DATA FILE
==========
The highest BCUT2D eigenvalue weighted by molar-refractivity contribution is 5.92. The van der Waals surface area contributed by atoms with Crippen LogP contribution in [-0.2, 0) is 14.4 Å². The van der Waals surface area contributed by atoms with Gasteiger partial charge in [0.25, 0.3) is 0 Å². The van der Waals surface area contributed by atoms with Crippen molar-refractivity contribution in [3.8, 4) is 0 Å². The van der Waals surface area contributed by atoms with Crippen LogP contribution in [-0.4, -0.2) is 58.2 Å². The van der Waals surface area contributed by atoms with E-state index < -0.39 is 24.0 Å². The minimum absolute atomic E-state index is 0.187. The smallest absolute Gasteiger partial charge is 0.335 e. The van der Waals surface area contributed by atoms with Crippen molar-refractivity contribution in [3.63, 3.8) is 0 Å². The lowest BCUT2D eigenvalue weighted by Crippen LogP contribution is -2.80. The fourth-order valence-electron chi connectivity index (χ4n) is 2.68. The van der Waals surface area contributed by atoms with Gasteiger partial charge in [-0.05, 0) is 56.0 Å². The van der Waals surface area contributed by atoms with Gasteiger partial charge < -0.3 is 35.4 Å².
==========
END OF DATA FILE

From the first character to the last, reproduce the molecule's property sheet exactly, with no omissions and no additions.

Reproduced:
The highest BCUT2D eigenvalue weighted by molar-refractivity contribution is 5.92. The van der Waals surface area contributed by atoms with Crippen LogP contribution in [-0.2, 0) is 14.4 Å². The van der Waals surface area contributed by atoms with Gasteiger partial charge in [0.25, 0.3) is 0 Å². The van der Waals surface area contributed by atoms with Crippen molar-refractivity contribution in [3.8, 4) is 0 Å². The van der Waals surface area contributed by atoms with Crippen LogP contribution in [-0.4, -0.2) is 58.2 Å². The van der Waals surface area contributed by atoms with E-state index < -0.39 is 24.0 Å². The minimum absolute atomic E-state index is 0.187. The smallest absolute Gasteiger partial charge is 0.335 e. The van der Waals surface area contributed by atoms with Crippen molar-refractivity contribution in [3.63, 3.8) is 0 Å². The lowest BCUT2D eigenvalue weighted by Crippen LogP contribution is -2.80. The fourth-order valence-electron chi connectivity index (χ4n) is 2.68. The van der Waals surface area contributed by atoms with Gasteiger partial charge in [-0.05, 0) is 56.0 Å². The van der Waals surface area contributed by atoms with Gasteiger partial charge < -0.3 is 35.4 Å².